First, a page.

The purpose of this Environmental Registry posting was to seek feedback to help identify challenges and opportunities associated with wetland conservation in Ontario, as well as determine priorities for the development of a wetland conservation strategy for Ontario. In general, there was strong support for the development of a wetland conservation strategy. There was also strong advocacy for a holistic, landscape level approach to wetland conservation, as well as recognition that wetland conservation should be balanced with the environmental, economic and social needs of communities. Finally, there was a clear recognition that wetland conservation in Ontario is a shared responsibility and that partnerships are key to success.
Through Wetland Conservation in Ontario: A Discussion Paper a number of specific questions were asked to focus input. One area of focus was the establishment of targets for wetland conservation. Feedback on this topic included:
• agreement that well-developed, science based targets can be an effective tool for conservation;
• ‘no net loss’ of wetlands generally viewed as an overarching aspirational and provincial-level target;
• several calls for the establishment of targets based on wetland area, quality, function, connectivity and/or diversity;
• some disagreement over whether targets should be applied evenly across the province vs. on a regional or watershed scale; and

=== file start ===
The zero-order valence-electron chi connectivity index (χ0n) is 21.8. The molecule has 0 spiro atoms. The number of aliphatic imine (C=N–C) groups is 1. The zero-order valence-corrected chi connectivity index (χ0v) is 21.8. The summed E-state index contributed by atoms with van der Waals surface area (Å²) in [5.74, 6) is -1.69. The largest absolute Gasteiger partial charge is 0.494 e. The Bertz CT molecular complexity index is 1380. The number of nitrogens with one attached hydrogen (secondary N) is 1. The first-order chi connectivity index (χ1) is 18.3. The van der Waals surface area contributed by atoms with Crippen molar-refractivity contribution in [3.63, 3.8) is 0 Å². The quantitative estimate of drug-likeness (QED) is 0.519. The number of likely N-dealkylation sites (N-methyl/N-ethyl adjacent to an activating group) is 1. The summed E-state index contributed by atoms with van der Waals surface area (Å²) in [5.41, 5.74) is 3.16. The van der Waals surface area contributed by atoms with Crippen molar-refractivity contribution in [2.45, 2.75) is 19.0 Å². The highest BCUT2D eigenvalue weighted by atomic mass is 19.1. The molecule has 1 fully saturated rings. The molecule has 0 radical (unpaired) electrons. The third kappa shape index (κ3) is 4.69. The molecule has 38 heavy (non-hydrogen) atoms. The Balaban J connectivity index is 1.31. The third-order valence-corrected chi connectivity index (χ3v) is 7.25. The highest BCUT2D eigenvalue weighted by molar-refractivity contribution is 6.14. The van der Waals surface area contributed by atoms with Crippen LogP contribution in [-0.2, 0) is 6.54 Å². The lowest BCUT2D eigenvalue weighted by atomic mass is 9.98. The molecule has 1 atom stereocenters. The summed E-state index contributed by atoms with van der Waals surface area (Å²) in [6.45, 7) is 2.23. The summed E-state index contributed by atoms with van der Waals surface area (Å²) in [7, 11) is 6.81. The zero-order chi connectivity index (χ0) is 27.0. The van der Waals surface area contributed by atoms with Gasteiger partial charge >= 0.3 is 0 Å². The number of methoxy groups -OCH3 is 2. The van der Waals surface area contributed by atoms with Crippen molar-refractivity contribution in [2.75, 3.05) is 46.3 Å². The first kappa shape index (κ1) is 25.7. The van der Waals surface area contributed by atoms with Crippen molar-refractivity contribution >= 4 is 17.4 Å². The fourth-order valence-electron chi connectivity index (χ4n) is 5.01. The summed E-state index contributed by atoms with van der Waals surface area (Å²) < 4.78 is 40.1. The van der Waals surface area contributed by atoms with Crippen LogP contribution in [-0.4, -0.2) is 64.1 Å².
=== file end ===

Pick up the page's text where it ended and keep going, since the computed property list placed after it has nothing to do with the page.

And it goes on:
• concern that data is lacking to measure targets, with all sectors recognizing the need for better mapping and inventory of wetlands in Ontario.
Specific questions were also asked about the concept of ‘no net loss’ of wetlands the potential establishment of a mitigation/compensation hierarchy to improve wetland conservation in Ontario. Feedback on this topic included:
• overall support for the concept of ‘no net loss’, with several calls for a ‘net gain’ approach, particularly where wetland loss has been greatest;
• mixed support for the development of a mitigation-compensation hierarchy;
• clear recognition that the development of a mitigation-compensation hierarchy could provide flexibility, particularly for landowners;
• skepticism that the function of a wetland can be replaced; majority suggest clear focus on avoidance/mitigation;
• majority see a role for the province in leadership of mitigation-compensation hierarchy; and
• all sectors requested involvement/consultation if a mitigation-compensation hierarchy is to be developed.
Finally, analysis of feedback revealed a number of common recommendations for action. These include:
• development of a consistent and clear definition for wetlands across policy;
• improved coordination and integration of wetland management across all levels of government;
• improved inventory and mapping of wetlands across the province;
• a review the Ontario Wetland Evaluation System, including investigation into the use of remote sensing tools and new technology;
• improved communication about the importance of wetlands, particularly in relation to the ecosystem services they provide; and
• improved partnerships with landowners, agricultural and Indigenous communities.
This input will be considered in the development of a wetland conservation strategy for Ontario, which will be posted on the Environmental Registry at a later date for public review and comment.